Along similar lines, the little country of Bhutan is regularly considered one of the happiest in the world. Indeed, it was here, in 1972, that the now globally used Gross National Happiness index was created as a way of monitoring and improving the population’s mood. Yet, bizarrely perhaps, researchers have put the nation’s contentment down to a Buddhist-inspired ritual in which many people think about death up to five times a day.
Doing this, explained Linda Leaming in her 2014 book, A Field Guide to Happiness: What I Learned in Bhutan About Living, Loving and Waking Up, ‘makes people seize the moment and see things they might not ordinarily see.’
Carmen Benton, managing director of Life Works personal development training centre in Al Wasl Road, Dubai, doesn’t necessarily advocate dreaming of death – either yours or your child’s – but she does think there’s some merit in the general principle.
‘It’s about being grateful for what you have rather than always wanting more,’ she says. ‘People have a tendency to think the grass is always greener on the other side. By reminding ourselves that this is not the case – by reminding ourselves how lucky we are – it can inspire our own happiness for sure.’
The second way in which thinking miserable can inspire happiness is less direct – but, says Dr Paterson, no less effective.
‘What it helped my patients do is create a road map that they could use to find happiness,’ he explains. ‘Often, when we attempt to concentrate on what we need to do to be happy, we find ourselves coming up with these quite abstract, long-term goals: make more money, have more friends, do better at work, this kind of thing. And then you take those goals and you realise, “I really don’t know how to make that happen”.
‘But when we reverse it and think about what we could do to make ourselves more miserable, these are often much easier, more direct things to ‘achieve’. You know, “How can I make myself feel worse here? Easy – by sleeping less, by eating bad foods, by buying things I can’t afford”. And so – bingo! – you’ve found a path down towards more misery.’
But herein lies the crux.
If that road takes you towards a valley of distress, surely it must also lead upwards to the heady peaks of happiness.‘It’s all part of the same mental terrain,’ concludes Dr Paterson. ‘So, once we’ve located this path, what we need to do is turn 180 degrees around and walk up instead of continuing down. It’s really that simple.’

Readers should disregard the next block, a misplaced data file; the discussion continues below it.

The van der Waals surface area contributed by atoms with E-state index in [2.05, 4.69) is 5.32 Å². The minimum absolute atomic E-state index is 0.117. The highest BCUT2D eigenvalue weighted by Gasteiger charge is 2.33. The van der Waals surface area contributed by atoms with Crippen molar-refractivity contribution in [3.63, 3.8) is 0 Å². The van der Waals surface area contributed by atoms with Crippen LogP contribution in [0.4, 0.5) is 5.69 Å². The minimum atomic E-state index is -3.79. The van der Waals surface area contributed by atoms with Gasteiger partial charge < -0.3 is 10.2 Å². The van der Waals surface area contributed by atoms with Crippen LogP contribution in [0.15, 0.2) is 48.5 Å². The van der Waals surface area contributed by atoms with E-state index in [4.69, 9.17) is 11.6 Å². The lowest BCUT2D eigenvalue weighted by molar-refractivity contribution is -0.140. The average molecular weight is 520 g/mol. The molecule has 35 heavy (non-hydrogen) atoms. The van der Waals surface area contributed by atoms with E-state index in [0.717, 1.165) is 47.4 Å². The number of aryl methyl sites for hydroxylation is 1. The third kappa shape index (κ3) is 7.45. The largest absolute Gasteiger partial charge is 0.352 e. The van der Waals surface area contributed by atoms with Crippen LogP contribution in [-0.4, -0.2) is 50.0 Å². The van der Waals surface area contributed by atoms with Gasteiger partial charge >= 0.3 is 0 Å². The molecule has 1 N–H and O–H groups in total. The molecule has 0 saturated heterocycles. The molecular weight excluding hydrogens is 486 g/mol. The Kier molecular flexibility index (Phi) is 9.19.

Simple, perhaps, but it leaves one big question: once we’ve identified the way down, how exactly do we turn around?
Simple again, says Dr Paterson: ‘it stands to reason if something makes us miserable, then the opposite action will also have the opposite effect – so we do the opposite.’
Using this as a starting point, his book goes on to offer 40 easy ways that have been scientifically proven to lead to discontentment. The contention is many of us are doing them already – not eating well, cultivating toxic relationships – and if we continue to do so, we’ll soon end up at the bottom of the valley.
‘I can be your guide to misery,’ says Dr Paterson ironically. ‘Just follow what I say and we’ll get there in no time.’
He pauses. ‘Or alternatively, you can take these pieces of advice, reverse them, and head for the high ground instead.’
Among the tips listed are look at screens more (‘really ignore the people you’re with’), relive regrets, be guided by impulses and exercise less (‘why bother? Sit back on that sofa and stew’). If they result in our feeling woeful – and research upon research proves such things do – then the opposite will bring delight. But the message is also that we shouldn’t just use Dr Paterson’s list, but also think about the actions that make us personally miserable – and reverse them too.
‘There are so many people and books out there telling us how to be happy,’ says Dr Paterson as our enlightening hour together comes to an end. ‘And self-evidently something is still missing – otherwise why is there still such a demand for this stuff. I just thought if we changed our thinking and came at the problem from a different angle maybe there might be a breakthrough.’